Here's good news, TV watchers — Fox has essentially canceled the incredibly awful sitcom "The Grubbs" before any of you had the chance to watch it. You should be grateful.

"The Grubbs" is a painfully unfunny "comedy" about a fairly average 13-year-old boy being raised by uninspired, underachieving and just plain stupid parents (Randy Quaid and Carol Kane). The pilot contained nothing to laugh at and plenty to make you wonder what in the world Fox executives were thinking when they picked up the show.

Apparently, those same executives had those same thoughts. First they cut back their original order of episodes. Then, having seen subsequent installments, they canceled plans to premiere the show next month.

Instead of "The Grubbs," Fox will put "Andy Richter Controls the Universe" on Sundays at 8:30 p.m. beginning Dec. 1.

This isn't the first time Fox has dropped a show before it aired. In 1999, the network axed "Manchester Prep" after only two episodes were produced and before either aired.

(Those two episodes, along with some additional footage, were eventually released on video as "Cruel Intentions 2.")

In 1998, Fox ordered a show called "Hollyweird" in May, then decided it wanted to change the entire cast and the premise of the show. When producer Shaun Cassidy declined to go along, "Hollyweird" was history.

And in 1997, Fox ordered a sitcom titled "Rewind" (which starred Scott Baio) based on a presentation — a short, incomplete pilot — for the fall but dropped the show in August before a full episode was ever produced.

It's possible that the episodes of "The Grubbs" could end up airing sometime — maybe in the summer — to recoup some costs, but this show is dead. Hurrah!

QUICK CANCELLATION: In the face of abysmal ratings, Fox has pink-slipped "girls club," handing uber-producer David E. Kelley one of his worst failures ever.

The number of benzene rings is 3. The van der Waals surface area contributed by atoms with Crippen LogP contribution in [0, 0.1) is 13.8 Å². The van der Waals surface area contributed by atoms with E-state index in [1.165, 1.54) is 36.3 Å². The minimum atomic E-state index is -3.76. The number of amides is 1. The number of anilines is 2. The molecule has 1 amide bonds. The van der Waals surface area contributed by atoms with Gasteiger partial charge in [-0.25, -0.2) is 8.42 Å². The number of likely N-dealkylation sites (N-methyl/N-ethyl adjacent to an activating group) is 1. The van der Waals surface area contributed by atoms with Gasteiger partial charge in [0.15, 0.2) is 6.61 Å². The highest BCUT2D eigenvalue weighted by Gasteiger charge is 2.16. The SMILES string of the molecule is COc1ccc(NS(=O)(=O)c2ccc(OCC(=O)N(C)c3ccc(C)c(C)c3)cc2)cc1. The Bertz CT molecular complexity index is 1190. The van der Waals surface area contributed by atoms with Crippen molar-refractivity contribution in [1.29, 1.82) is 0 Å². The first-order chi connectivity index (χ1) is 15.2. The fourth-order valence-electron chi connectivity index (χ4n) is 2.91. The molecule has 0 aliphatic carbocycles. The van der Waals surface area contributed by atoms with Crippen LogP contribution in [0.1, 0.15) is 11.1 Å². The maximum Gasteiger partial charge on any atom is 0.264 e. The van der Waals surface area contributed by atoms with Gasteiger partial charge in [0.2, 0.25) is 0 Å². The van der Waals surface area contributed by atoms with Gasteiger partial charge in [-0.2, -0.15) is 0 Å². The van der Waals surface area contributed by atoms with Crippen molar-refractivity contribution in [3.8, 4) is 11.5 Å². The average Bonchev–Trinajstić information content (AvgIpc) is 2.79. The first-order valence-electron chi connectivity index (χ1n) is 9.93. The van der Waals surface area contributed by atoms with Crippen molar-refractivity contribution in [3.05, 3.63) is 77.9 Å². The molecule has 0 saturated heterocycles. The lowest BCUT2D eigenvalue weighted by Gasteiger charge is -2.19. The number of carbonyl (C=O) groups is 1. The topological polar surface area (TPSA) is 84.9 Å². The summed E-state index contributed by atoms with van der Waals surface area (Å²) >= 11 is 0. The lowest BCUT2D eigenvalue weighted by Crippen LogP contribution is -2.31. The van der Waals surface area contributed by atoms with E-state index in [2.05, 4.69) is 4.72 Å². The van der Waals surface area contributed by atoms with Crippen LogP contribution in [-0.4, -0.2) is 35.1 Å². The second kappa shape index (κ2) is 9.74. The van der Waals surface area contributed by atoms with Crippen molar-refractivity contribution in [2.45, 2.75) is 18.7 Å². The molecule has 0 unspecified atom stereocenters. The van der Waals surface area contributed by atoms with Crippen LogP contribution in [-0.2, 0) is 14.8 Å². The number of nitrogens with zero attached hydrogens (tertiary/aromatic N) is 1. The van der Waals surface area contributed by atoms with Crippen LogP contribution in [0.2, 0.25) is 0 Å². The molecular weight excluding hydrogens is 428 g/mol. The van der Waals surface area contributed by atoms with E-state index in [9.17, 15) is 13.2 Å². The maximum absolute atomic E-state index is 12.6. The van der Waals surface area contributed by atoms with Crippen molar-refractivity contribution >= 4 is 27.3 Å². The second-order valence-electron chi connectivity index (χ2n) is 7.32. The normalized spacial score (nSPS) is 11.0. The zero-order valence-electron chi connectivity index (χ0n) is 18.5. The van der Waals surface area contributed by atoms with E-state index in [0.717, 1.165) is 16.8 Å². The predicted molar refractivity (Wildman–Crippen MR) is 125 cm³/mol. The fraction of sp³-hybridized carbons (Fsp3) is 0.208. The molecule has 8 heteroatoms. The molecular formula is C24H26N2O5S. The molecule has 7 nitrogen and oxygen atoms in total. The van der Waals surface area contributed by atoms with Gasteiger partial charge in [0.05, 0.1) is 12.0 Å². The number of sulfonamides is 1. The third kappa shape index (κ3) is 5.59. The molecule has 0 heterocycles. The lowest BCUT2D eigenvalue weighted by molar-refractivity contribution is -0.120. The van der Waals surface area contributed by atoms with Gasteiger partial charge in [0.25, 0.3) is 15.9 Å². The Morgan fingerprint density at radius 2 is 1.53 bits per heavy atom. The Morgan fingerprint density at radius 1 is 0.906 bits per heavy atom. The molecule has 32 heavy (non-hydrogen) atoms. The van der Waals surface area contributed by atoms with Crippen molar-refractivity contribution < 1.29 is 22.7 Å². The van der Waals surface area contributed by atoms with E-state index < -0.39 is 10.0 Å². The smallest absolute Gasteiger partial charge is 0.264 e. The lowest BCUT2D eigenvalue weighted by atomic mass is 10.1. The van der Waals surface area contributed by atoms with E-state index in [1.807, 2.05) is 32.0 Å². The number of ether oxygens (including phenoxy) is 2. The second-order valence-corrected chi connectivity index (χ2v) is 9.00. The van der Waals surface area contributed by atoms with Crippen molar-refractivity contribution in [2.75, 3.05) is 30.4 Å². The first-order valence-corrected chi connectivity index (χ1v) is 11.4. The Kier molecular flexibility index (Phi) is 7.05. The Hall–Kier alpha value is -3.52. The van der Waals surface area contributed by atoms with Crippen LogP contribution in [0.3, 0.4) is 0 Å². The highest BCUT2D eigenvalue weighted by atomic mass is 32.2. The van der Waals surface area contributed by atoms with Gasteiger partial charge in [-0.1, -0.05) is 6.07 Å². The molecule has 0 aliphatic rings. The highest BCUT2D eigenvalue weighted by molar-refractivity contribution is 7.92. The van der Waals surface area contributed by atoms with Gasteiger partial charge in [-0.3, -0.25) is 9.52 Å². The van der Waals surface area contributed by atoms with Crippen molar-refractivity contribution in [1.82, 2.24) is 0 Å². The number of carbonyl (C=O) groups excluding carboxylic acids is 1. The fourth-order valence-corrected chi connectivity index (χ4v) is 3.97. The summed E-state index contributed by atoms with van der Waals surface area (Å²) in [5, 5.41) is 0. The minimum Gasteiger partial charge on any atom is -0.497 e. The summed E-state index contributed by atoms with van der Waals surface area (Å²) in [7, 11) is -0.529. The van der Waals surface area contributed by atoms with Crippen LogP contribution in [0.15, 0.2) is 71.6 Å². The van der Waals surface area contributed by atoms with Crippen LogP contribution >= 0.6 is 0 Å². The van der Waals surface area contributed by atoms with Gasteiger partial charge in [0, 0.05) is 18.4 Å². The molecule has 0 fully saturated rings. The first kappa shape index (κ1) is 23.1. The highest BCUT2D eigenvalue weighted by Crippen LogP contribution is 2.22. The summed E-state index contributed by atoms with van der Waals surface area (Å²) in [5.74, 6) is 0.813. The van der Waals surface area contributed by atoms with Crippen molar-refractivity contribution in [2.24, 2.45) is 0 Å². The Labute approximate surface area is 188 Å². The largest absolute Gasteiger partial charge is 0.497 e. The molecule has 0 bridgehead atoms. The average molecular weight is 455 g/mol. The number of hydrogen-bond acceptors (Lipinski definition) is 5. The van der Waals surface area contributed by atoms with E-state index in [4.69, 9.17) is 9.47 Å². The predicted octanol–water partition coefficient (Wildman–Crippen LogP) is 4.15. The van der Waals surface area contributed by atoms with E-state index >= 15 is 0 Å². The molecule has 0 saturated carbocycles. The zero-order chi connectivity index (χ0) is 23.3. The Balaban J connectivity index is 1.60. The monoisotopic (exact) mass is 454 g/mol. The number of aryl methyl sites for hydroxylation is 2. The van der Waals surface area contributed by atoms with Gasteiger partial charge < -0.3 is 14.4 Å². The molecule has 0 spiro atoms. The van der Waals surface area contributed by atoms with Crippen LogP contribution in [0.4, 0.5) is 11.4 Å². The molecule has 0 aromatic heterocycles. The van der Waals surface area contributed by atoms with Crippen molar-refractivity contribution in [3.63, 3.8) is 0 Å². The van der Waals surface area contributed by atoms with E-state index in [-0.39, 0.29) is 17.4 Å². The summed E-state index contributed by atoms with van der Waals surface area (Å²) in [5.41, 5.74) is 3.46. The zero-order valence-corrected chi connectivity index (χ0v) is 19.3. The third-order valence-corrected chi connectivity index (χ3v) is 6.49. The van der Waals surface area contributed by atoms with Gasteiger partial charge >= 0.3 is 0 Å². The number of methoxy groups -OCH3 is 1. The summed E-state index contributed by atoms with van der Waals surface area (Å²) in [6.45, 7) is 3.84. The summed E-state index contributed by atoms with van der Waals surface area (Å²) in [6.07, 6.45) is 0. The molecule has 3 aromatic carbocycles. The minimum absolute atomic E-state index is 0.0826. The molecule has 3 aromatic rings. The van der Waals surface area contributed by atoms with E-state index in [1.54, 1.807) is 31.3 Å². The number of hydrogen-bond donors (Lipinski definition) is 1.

Even Kelley's late, unlamented show "Snoops" lasted more than two episodes. Which is all the awful "girls club" managed.

The ratings for the first installment on Oct. 21 were awful. And they got worse this week, with a million fewer viewers tuning in. And that was all it took.

For Kelley, the creator/executive producer of "Ally McBeal," "The Practice," "Boston Public," "Chicago Hope" and "Picket Fences," this is his biggest embarrassment since he produced a sitcom pilot (starring former "Picket Fences" stars Fyvush Finkel and Ray Walston) that was so bad he went out of his way to retrieve videotapes of the show so that no one would ever see it.

On Monday, Fox will air a repeat of last week's season premiere of "24" — which, by the way, was the show's most-watched episode ever — in "girls club's" vacated 8 p.m. time slot. Specials are tentatively slated for the rest of November, although if the "24" repeat does well that could become a regular thing.

ALSO GONE: In more good news, CBS has pulled the plug on the hideous sitcom "Bram and Alice" after four airings. Apparently, America was not enamored of a show in which a lecherous middle-aged guy hits on his daughter — the ratings started bad and got worse.

CBS has already planned to air a movie on Sunday at 7:30 p.m. No word on what will happen after that.


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